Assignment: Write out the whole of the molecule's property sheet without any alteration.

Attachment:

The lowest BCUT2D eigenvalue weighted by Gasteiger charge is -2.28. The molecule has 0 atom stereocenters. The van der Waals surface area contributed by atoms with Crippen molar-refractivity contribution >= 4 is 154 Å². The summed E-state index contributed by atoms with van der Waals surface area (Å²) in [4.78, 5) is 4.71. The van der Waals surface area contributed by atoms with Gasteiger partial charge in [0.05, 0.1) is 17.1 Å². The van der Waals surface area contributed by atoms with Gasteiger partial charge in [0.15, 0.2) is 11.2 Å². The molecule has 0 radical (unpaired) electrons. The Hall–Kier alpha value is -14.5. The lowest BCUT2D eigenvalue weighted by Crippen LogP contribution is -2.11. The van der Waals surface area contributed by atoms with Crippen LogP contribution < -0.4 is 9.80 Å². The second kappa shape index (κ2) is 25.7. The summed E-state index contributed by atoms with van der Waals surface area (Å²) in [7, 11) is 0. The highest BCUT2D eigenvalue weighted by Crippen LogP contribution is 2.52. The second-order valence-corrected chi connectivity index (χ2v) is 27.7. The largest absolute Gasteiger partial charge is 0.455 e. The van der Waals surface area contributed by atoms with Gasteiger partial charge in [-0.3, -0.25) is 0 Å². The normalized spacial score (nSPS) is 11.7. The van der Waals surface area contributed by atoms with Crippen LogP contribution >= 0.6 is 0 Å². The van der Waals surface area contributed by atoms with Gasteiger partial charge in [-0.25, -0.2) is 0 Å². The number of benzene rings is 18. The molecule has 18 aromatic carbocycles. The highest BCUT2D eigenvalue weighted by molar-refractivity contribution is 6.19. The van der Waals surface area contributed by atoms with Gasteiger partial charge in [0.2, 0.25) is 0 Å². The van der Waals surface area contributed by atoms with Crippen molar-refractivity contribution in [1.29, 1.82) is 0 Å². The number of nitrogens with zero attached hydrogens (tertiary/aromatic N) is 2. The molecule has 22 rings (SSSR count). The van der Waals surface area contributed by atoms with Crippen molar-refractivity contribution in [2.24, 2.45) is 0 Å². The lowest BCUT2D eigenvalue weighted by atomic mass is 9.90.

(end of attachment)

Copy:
The lowest BCUT2D eigenvalue weighted by Gasteiger charge is -2.28. The molecule has 0 atom stereocenters. The van der Waals surface area contributed by atoms with Crippen molar-refractivity contribution >= 4 is 154 Å². The summed E-state index contributed by atoms with van der Waals surface area (Å²) in [4.78, 5) is 4.71. The van der Waals surface area contributed by atoms with Gasteiger partial charge in [0.05, 0.1) is 17.1 Å². The van der Waals surface area contributed by atoms with Gasteiger partial charge in [0.15, 0.2) is 11.2 Å². The molecule has 0 radical (unpaired) electrons. The Hall–Kier alpha value is -14.5. The lowest BCUT2D eigenvalue weighted by Crippen LogP contribution is -2.11. The van der Waals surface area contributed by atoms with Crippen LogP contribution < -0.4 is 9.80 Å². The second kappa shape index (κ2) is 25.7. The summed E-state index contributed by atoms with van der Waals surface area (Å²) in [7, 11) is 0. The highest BCUT2D eigenvalue weighted by Crippen LogP contribution is 2.52. The second-order valence-corrected chi connectivity index (χ2v) is 27.7. The largest absolute Gasteiger partial charge is 0.455 e. The van der Waals surface area contributed by atoms with Gasteiger partial charge in [-0.3, -0.25) is 0 Å². The normalized spacial score (nSPS) is 11.7. The van der Waals surface area contributed by atoms with Crippen LogP contribution >= 0.6 is 0 Å². The van der Waals surface area contributed by atoms with Gasteiger partial charge in [-0.25, -0.2) is 0 Å². The number of benzene rings is 18. The molecule has 18 aromatic carbocycles. The highest BCUT2D eigenvalue weighted by molar-refractivity contribution is 6.19. The van der Waals surface area contributed by atoms with Gasteiger partial charge in [0.2, 0.25) is 0 Å². The van der Waals surface area contributed by atoms with Crippen molar-refractivity contribution in [1.29, 1.82) is 0 Å². The number of nitrogens with zero attached hydrogens (tertiary/aromatic N) is 2. The molecule has 22 rings (SSSR count). The van der Waals surface area contributed by atoms with Crippen molar-refractivity contribution in [2.24, 2.45) is 0 Å². The lowest BCUT2D eigenvalue weighted by atomic mass is 9.90.